A Different Kind of Love Triangle
How often to do you think about your relationship? What do you think is important in a relationship? What makes a relationship good? People often list things like trust, communication, or intimacy, and there are countless theories of love that try to get at the secret ingredients of a good relationship. One popular theory is Sternberg’s Triangular Theory of Love:
The three points of the triangle represent the three basic styles of love. Combining two points of the triangle create three different possible kinds of relationships. A couple that has intimacy, passion, and commitment would be described as having consummate love, which is often thought of as the ideal relationship or the goal that all relationships should be working towards. There is nothing inherently better or worse about any of the styles, however. Each comes down to personal preference and what you want out of a relationship.
Relationships may move in and out of different areas of the triangle at different times. For example, a relationship may start off as very romantic, full of passion and intimacy, then move into consummate love after they have spent more time together and become more dedicated to the relationship. After a few years, maybe passion decreases and they move more into companionate love. It’s normal for a relationship to change over time, and they are sometimes not clearly categorized. What may cause conflict in a relationship is if partners strongly differ in their views about where the relationship is and where they want it to be or their expectations.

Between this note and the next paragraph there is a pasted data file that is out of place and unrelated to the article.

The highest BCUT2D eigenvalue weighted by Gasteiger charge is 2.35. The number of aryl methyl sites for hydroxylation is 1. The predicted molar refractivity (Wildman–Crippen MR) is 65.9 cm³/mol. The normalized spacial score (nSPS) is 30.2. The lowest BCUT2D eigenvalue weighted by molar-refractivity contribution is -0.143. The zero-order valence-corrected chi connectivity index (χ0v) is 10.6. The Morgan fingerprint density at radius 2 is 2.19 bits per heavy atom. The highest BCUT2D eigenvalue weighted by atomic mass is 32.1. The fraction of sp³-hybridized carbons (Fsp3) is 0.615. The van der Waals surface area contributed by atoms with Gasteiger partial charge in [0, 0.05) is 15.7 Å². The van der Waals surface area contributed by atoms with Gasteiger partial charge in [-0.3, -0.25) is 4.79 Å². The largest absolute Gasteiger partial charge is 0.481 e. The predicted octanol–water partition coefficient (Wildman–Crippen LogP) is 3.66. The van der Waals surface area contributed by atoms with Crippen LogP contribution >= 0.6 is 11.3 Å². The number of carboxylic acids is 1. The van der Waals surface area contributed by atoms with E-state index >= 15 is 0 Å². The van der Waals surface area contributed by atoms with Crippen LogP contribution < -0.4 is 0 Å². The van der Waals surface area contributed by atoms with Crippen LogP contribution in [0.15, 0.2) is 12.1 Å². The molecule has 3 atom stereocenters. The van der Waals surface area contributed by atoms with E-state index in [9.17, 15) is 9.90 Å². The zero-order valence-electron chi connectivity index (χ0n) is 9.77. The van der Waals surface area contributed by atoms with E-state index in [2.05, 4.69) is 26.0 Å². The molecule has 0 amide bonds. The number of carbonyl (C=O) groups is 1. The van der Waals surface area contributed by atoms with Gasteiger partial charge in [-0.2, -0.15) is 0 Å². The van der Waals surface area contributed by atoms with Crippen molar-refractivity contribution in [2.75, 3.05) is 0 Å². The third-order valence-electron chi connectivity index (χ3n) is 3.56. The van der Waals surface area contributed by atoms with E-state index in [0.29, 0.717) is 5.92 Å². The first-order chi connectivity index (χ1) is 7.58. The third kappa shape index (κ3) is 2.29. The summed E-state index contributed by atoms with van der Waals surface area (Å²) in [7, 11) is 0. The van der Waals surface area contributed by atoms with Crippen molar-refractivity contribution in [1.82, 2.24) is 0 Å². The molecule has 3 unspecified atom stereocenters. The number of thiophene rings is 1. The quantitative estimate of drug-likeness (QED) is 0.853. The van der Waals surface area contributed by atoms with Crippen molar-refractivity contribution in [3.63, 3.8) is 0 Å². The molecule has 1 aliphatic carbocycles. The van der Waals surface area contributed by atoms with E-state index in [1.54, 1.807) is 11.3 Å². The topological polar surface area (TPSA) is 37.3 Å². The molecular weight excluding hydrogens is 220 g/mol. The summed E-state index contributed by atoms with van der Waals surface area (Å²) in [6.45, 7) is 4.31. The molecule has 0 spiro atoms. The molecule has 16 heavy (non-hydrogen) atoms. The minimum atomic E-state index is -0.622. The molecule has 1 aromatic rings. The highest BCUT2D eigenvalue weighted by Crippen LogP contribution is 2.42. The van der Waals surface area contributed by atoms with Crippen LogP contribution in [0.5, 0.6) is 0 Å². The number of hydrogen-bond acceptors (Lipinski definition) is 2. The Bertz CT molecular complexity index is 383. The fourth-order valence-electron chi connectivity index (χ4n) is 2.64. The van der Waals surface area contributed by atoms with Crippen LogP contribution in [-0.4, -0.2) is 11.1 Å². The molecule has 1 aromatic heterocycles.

If a couple has a strong sense of intimacy, but one partner highly values passion and the other commitment, they may have disagreements about how often they have sex, how emotions are expressed in the relationship, or how they show they are loyal to the relationship. If a couple is solidly in the fatuous love stage, with passion and commitment, and one partner is happy in that stage but the other wants to work towards consummate love, they may then have disagreements about a lack of intimacy. If a person has expectations about what stage their relationship should be in or will be in after a certain amount of time, they may experience anything from frustration to a feeling of failure if the relationship does not progress in the way they expect. Especially in long-term relationships where the couple moves to a different stage due to a life circumstance—such as losing passion after having a baby and moving into the companionate stage—frustration may occur if the relationship stays in a stage too long and begin to feel stagnant to one or both partners, which may cause tension or arguments.
It’s important to be able to be aware of how your relationship works so you can figure out what’s going on when something doesn’t feel right. Knowing what you value in a relationship is extremely important in helping determine what state you are in and what to be in. If you feel like you are your partner are at different stages and are unsure how to navigate moving forward, contact Clarity Clinic and ask about couple’s therapy to talk with someone who can help you decide on a path that works for your relationship.
Marriage and Family Therapy Intern
Go to http://www.kordoutis.gr/STLS.pdf to complete a questionnaire to determine you and your partner’s current location on the triangle.
Sternberg, R. J. (1997). Construct validation of a triangular love scale. European Journal of Social Psychology, 27(3), 313–335. https://doi-org.pnw.idm.oclc.org/10.1002/(SICI)1099-0992(199705)27:3<313::AID-EJSP824>3.0.CO;2-4